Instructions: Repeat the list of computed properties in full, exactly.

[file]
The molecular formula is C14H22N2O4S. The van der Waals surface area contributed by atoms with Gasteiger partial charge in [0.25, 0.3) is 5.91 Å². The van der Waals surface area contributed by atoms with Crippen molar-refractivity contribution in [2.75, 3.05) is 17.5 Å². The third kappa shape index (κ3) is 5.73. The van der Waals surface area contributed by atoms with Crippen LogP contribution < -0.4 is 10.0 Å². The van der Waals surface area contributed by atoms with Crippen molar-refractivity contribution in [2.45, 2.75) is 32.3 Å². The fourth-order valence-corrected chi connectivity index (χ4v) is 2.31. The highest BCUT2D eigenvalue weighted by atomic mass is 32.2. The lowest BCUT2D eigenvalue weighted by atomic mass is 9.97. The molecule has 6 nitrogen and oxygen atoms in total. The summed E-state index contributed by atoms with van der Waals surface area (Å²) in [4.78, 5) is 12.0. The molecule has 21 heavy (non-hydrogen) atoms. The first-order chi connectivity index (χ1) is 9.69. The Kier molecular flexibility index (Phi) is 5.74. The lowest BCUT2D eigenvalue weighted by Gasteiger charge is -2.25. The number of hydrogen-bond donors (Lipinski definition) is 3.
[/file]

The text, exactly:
The molecular formula is C14H22N2O4S. The van der Waals surface area contributed by atoms with Gasteiger partial charge in [0.25, 0.3) is 5.91 Å². The van der Waals surface area contributed by atoms with Crippen molar-refractivity contribution in [2.75, 3.05) is 17.5 Å². The third kappa shape index (κ3) is 5.73. The van der Waals surface area contributed by atoms with Crippen LogP contribution < -0.4 is 10.0 Å². The van der Waals surface area contributed by atoms with Crippen molar-refractivity contribution in [2.45, 2.75) is 32.3 Å². The fourth-order valence-corrected chi connectivity index (χ4v) is 2.31. The highest BCUT2D eigenvalue weighted by atomic mass is 32.2. The lowest BCUT2D eigenvalue weighted by atomic mass is 9.97. The molecule has 6 nitrogen and oxygen atoms in total. The summed E-state index contributed by atoms with van der Waals surface area (Å²) in [4.78, 5) is 12.0. The molecule has 21 heavy (non-hydrogen) atoms. The first-order chi connectivity index (χ1) is 9.69. The Kier molecular flexibility index (Phi) is 5.74. The lowest BCUT2D eigenvalue weighted by Gasteiger charge is -2.25. The number of hydrogen-bond donors (Lipinski definition) is 3.